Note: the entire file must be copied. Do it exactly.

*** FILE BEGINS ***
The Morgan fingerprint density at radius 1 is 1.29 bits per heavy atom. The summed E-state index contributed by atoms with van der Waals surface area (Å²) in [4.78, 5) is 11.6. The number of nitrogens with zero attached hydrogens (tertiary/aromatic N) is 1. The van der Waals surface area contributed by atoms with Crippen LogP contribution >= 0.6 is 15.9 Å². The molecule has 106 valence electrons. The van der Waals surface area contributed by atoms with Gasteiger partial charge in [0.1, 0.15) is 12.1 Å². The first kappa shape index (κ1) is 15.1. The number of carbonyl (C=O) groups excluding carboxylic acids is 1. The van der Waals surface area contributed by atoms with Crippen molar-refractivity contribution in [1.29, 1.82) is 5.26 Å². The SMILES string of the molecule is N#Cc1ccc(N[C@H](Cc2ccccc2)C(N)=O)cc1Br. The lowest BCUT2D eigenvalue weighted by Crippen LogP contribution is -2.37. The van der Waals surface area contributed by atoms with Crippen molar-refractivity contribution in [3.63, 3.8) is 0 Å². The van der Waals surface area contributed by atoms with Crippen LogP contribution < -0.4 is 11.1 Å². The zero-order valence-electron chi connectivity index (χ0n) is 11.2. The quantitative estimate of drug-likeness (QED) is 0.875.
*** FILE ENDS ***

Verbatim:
The Morgan fingerprint density at radius 1 is 1.29 bits per heavy atom. The summed E-state index contributed by atoms with van der Waals surface area (Å²) in [4.78, 5) is 11.6. The number of nitrogens with zero attached hydrogens (tertiary/aromatic N) is 1. The van der Waals surface area contributed by atoms with Crippen LogP contribution >= 0.6 is 15.9 Å². The molecule has 106 valence electrons. The van der Waals surface area contributed by atoms with Gasteiger partial charge in [0.1, 0.15) is 12.1 Å². The first kappa shape index (κ1) is 15.1. The number of carbonyl (C=O) groups excluding carboxylic acids is 1. The van der Waals surface area contributed by atoms with Crippen molar-refractivity contribution in [1.29, 1.82) is 5.26 Å². The SMILES string of the molecule is N#Cc1ccc(N[C@H](Cc2ccccc2)C(N)=O)cc1Br. The lowest BCUT2D eigenvalue weighted by Crippen LogP contribution is -2.37. The van der Waals surface area contributed by atoms with Crippen molar-refractivity contribution in [3.63, 3.8) is 0 Å². The van der Waals surface area contributed by atoms with Crippen LogP contribution < -0.4 is 11.1 Å². The zero-order valence-electron chi connectivity index (χ0n) is 11.2. The quantitative estimate of drug-likeness (QED) is 0.875.